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Nicolo Paganini: His Life and Work by Stratton

But his real teacher was Gasparo Ghiretti


There are several versions of this story, and much uncertainty respecting some points. Rolla was chamber _virtuoso_, and director of the concerts at the Court of Parma. Paer, whose first opera was produced in 1789, was at this time in great request at Venice, where he brought out a succession of operas. In 1796 he may have been in Parma, for his "Griselda" was produced there that year. Paganini, at some time or other, doubtless did profit by Paer's friendly assistance; but his real teacher was Gasparo Ghiretti, chamber musician to Prince Ferdinand of Parma, and the master of Paer. Ghiretti was a violinist, as were nearly all the Italian composers of that period. Under Ghiretti, Paganini went through a systematic course of study in counterpoint and composition, devoting himself to the instrumental style. He must, about the same time, have received violin lessons from Rolla, though he afterwards refused to acknowledge that he had been his pupil. Fetis tells of discussions between Rolla and Paganini concerning the innovations the latter was attempting, for he was always striving after new effects. As he could but imperfectly execute what he aimed at, these eccentric flights did not commend themselves to Rolla, whose taste and style were of a more severe order. Of Paganini's work in composition little appears to be known. Anders states that Paer when in Parma devoted several hours daily to Paganini; and at the end of the fourth month entrusted him with a composition of a _duo_, in which Nicolo succeeded to the complete satisfaction of his master. Paganini may also at that time have sketched, if he did not complete, the Studies, or Caprices, Op. 1.

In 1797 the father took the boy from Parma, and set out with him on a tour through Lombardy. Concerts were given in Milan, Bologna, Florence, Pisa, and Leghorn.

The young artist achieved an extraordinary reputation; the father took possession of the more material rewards of art. The "golden dreams" were in process of realisation! Returning to Genoa, young Paganini finished the composition of his Twenty-four Studies, which were of such excessive difficulty that he could not play them. He would try a single passage over in a hundred ways, working for ten or eleven hours at a stretch, and then would come the inevitable collapse. He was still under the stern domination of his father, and his spirit must have chafed under the bondage. His own ardour was sufficient to carry his labours to the verge of exhaustion, and he needed no spur as an incentive to exertion. In all directions save that of music his education was utterly neglected. The moral side of his nature was allowed to grow wild. There was the restraining influence of a mother's love, but there was little else. It might indeed be said that, musically, Paganini was self-educated; but that one of the world's great geniuses should lack the intellectual and moral training that go to make the complete man was sad in the extreme. Paganini's was a nature warped; on the one side phenomenal power, on the other bodily suffering, intellectual and spiritual atrophy. But more of this when we turn from his career to the man himself.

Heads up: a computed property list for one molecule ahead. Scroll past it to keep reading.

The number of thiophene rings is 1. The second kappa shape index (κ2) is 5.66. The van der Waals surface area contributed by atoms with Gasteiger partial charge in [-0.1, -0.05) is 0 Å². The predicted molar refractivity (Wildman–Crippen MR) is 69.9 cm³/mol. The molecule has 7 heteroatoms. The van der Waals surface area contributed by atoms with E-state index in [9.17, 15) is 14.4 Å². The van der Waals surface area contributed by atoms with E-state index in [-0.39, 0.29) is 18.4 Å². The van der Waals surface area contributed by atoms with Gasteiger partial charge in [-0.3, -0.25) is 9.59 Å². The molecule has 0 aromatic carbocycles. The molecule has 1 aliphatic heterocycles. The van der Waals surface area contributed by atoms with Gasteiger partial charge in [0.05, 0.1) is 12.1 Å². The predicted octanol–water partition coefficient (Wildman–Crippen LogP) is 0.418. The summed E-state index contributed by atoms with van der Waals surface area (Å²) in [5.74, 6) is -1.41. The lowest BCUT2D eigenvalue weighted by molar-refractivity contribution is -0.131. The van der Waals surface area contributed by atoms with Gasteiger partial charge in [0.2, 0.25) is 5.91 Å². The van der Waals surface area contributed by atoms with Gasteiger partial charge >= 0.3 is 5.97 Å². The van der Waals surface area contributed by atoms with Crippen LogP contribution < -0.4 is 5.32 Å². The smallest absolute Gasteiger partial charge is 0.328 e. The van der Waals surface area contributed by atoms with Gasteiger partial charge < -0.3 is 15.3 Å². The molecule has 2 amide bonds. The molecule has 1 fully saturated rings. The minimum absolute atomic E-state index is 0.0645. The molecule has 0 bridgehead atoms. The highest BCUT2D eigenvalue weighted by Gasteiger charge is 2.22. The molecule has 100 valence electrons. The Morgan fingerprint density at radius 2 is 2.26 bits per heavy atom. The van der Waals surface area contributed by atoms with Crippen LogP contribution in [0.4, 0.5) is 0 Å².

As the youth grew older the spirit of revolt arose. He must and would escape from the tyranny of his avaricious father. But how? A way soon offered itself. At Lucca, the festival of St. Martin, held each November, was an event of such importance, musically, that it drew visitors from all parts of Italy. As the November of 1798 drew near, young Paganini besought his father's permission to attend the festival, but his request was met by a point-blank refusal. The importunities of the youth, aided by the prayers of the mother, at length prevailed, and in care of the elder brother afterwards Dr. Paganini (?)--Nicolo was allowed to leave home.


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